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31 May 17
Defective PPS registration against an ABN instead of an ACN strikes again

WHO SHOULD READ THIS

  • Any party with a security interest registrable or registered on the PPSR including financiers, other lenders, and lessors in the business of leasing goods.

THINGS YOU NEED TO KNOW

  • A simple error in a PPSR registration may render a registration defective if not registered against the correct grantor identifier.

WHAT YOU NEED TO DO

  • Review your current registrations and ensure your future registrations comply with registration requirements. 

The case of Production Printing (Aust) Pty Ltd (in liquidation) [2017] NSWSC 505 provides a costly reminder of the point made earlier this year in Re Onesteel Manufacturing Pty Ltd (administrators appointed) that a security interest registered on the Personal Property Securities Register (PPSR) must be registered against the correct grantor details, and a failure to do so may mean the security interest will be defective and the asset lost.

Background
On 4 December 2014, HP Financial Services (Australia) Pty Ltd (HP) entered into a master equipment finance agreement with Production Printing (Aust) Pty Ltd (Production Printing).  On the same day, HP registered a security interest in respect of printing equipment to be leased under the equipment finance agreement.  HP registered their security interest against Production Printing’s Australian business number (ABN) rather than its Australian company number (ACN).  

Between 5 December 2014 and 19 October 2015, HP entered into four leases with Production Printing pursuant to the master equipment financing agreement in respect of printing equipment purchased for over $4 million.  On 22 July 2016, Production Printing was placed into voluntary administration, and HP was notified that the administrators considered the registration was defective.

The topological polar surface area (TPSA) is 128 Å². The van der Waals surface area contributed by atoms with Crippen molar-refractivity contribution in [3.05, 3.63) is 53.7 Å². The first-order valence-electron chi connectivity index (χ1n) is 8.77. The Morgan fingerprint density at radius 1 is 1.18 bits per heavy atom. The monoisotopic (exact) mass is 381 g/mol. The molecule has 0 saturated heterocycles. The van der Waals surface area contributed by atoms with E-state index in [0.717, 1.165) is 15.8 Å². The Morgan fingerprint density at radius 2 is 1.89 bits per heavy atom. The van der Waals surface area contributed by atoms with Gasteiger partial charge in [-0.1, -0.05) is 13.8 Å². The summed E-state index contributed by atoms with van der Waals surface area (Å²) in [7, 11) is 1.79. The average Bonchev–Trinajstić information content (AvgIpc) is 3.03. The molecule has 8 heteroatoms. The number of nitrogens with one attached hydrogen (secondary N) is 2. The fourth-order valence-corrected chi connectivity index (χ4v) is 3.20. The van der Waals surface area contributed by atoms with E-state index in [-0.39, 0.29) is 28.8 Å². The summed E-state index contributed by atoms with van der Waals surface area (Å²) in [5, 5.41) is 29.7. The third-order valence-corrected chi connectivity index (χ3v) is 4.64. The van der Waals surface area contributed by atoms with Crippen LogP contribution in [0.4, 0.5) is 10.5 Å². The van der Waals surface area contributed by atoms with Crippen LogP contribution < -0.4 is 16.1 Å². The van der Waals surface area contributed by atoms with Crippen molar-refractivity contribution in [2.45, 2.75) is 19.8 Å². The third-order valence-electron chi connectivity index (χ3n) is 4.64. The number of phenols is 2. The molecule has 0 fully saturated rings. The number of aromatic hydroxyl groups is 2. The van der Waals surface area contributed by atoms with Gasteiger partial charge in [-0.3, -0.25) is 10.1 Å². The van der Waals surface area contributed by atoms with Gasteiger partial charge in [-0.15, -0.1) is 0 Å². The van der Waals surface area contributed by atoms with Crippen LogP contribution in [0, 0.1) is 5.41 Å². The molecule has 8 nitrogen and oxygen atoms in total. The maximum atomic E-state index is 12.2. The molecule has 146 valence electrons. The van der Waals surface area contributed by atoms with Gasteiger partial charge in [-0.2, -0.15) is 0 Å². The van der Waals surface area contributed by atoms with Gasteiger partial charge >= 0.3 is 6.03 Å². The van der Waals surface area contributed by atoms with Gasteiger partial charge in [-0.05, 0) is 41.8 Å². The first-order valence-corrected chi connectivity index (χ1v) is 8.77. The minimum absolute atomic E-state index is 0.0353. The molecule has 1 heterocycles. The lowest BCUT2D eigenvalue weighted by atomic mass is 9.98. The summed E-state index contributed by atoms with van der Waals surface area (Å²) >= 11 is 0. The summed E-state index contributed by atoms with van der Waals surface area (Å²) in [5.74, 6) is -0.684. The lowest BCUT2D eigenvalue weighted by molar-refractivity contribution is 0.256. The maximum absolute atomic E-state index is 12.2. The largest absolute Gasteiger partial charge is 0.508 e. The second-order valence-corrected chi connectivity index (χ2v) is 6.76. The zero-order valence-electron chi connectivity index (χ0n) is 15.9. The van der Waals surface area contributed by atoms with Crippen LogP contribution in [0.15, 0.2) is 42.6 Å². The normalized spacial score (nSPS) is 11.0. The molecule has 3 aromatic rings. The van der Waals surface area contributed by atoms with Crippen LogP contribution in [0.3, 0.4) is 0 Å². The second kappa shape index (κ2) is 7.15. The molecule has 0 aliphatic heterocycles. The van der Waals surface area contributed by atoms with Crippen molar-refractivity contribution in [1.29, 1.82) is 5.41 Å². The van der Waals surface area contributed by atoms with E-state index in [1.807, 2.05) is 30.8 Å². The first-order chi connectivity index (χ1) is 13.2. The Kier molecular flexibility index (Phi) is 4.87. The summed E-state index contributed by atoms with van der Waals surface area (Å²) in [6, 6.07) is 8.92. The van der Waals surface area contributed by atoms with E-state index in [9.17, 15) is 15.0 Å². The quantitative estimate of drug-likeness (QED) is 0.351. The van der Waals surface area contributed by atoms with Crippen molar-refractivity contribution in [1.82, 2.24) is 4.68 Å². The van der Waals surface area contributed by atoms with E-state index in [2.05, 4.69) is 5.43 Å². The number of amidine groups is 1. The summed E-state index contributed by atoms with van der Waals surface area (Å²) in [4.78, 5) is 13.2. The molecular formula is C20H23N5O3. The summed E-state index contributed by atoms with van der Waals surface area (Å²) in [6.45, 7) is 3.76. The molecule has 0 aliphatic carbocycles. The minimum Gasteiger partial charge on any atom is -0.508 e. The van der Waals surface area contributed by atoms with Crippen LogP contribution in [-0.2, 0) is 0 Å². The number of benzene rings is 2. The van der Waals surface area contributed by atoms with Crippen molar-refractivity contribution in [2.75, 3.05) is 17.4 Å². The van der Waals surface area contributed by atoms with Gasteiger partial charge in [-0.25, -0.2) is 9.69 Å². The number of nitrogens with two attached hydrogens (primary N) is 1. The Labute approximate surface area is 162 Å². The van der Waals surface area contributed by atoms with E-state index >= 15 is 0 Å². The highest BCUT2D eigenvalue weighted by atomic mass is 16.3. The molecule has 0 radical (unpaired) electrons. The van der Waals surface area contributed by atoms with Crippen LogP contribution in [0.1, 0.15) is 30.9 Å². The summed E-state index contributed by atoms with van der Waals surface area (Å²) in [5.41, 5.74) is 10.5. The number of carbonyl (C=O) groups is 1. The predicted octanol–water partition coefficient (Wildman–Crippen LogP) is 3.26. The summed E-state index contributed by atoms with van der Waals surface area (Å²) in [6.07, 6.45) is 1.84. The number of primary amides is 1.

Decision
In our earlier alert dated 21 February 2017 on the Re Onesteel Manufacturing Pty Ltd (administrators appointed) case, we noted that section 153 of the Personal Property Securities Act 2009 (Cth) (PPSA) and Schedule 1 of the Personal Property Securities Regulations 2010 (Cth) set out specific requirements for registration, including that where the grantor is a body corporate, the security interest must be registered against the company’s ACN (unless it is a responsible entity of a registered scheme and has an Australian Registered Scheme Number).

In Re Onesteel, it was held that registering against a company’s ABN as opposed to the ACN made the registration defective.  In this case, HP made an argument not run in Re Onesteel, arguing that section 166 of the PPSA temporarily preserved their security interest. 

Conclusion
However, the Court rejected that argument and held that the exception under section 166 of the PPSA in relation to defective registrations only apply to allow a secured party to correct registrations where events beyond their control have led to a registration becoming defective (for example, when there is a change in the serial number under which collateral is required to be described in the register).   

The Court accordingly affirmed the Re Onesteel decision and has firmly shut the door on the ability of secured parties to attempt to recover their security interest once the grantor suffers an insolvency event if the registration is defective.  It is a costly reminder to register, register within time, and register correctly. 


 

Focus covers legal and technical issues in a general way.  It is not designed to express opinions on specific cases.  Focus is intended for information purposes only and should not be regarded as legal advice.  Further advice should be obtained before taking action on any issue dealt with in this publication.

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